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Economy & Politics

East Africa eases flow of imports with new tax model

President Kibaki (second left) with other East African heads of state sign a communiqué  in Arusha, Tanzania. PPS
President Kibaki (second left) with other East African heads of state sign a communiqué in Arusha, Tanzania. PPS 

The East African Community (EAC) heads of state have endorsed a revenue management model where tax will only be collected at the point of entry and imported goods transported to the final destination without stopping at national border points for customs charges or inspection.

The decision raises hope for a speedy formation of a regional customs authority that would handle the smooth flow of goods across borders — handing traders an opportunity to save up to 15 per cent in extra transit costs that come with delays.

“The summit adopted in principle the destination model of clearance of goods where assessment and collection of revenue is at the first point of entry and revenues are remitted to the destination partner states subject to the fulfilment of key pre-conditions to be developed by the high level task force,” the heads of state said in a communiqué at the end of a recent regional summit in Arusha.

Though the EAC launched its customs union in January 2010, disagreement over collection and sharing of revenue has frustrated efforts to establish a regional customs authority, slowing down cross-border trade. “We hope the decision brings some change this time by ending the controversy that has been with us for three years now,” Peter Njenga, a logistics officer said.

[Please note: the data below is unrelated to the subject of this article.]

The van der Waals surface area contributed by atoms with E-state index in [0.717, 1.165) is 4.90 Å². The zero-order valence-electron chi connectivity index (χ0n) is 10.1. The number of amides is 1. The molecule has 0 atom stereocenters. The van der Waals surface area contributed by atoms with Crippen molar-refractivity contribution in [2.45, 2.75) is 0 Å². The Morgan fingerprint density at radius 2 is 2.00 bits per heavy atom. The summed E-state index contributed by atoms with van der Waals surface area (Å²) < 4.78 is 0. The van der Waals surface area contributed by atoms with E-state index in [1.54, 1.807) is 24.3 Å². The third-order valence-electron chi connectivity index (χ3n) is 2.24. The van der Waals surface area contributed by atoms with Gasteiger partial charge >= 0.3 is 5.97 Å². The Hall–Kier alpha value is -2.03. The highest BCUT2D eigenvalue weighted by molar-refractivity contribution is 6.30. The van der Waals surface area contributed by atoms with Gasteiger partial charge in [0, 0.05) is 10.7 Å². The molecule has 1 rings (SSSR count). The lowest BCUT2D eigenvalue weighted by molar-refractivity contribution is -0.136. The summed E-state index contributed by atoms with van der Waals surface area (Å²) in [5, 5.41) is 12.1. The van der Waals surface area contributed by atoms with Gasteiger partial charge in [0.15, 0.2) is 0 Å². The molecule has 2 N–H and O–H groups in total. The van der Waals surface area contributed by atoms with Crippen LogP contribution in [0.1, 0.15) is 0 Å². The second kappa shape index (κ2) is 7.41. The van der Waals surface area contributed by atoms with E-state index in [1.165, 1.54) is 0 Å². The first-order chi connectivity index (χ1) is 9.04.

Kenya has been particularly reluctant to adopt the model that would see the Kenya Revenue Authority (KRA) lose control of close to 35 per cent of its present annual collections. Some member states want the revenue be used to finance projects of common interest such as roads or power generation.

However, Kenya has further hardened its position as it would mean losing a large proportion of tax collection at a time when it faces huge budgetary challenges as it implements the new constitution.

Burundi lags

In Nairobi, opposition to a regional customs authority has also come from the port of Mombasa, a key entry point, with Kenya Ports Authority maintaining that extending the facility’s function to include collecting customs revenues will further delay the discharge of cargo given the current levels of congestion.

The setting up of a common revenue authority for the EAC has also been delayed due to the fact that Burundi had not fully emerged from the ravages of a civil war and required time to set up sound national institutions to manage public finances.
For instance in 2008, just one year after it joined EAC, Burundi became the only country in the region to ever report loss of revenue from free movement of goods under the customs union protocol.

This position has since changed with the Burundian President Pierre Nkurunziza recently saying the country is ready for higher stages of integration after hiring the services of Trade Mark East Africa (TMEA) to set up new revenue administration institution—Office Burundais des Recettes.

Traders have blamed payment of taxes at every border point for increased cost of doing business.

Border delays and the absence of laws to settle disputes and promote integration have also been cited as hindrances to the opening up of trade in East Africa.

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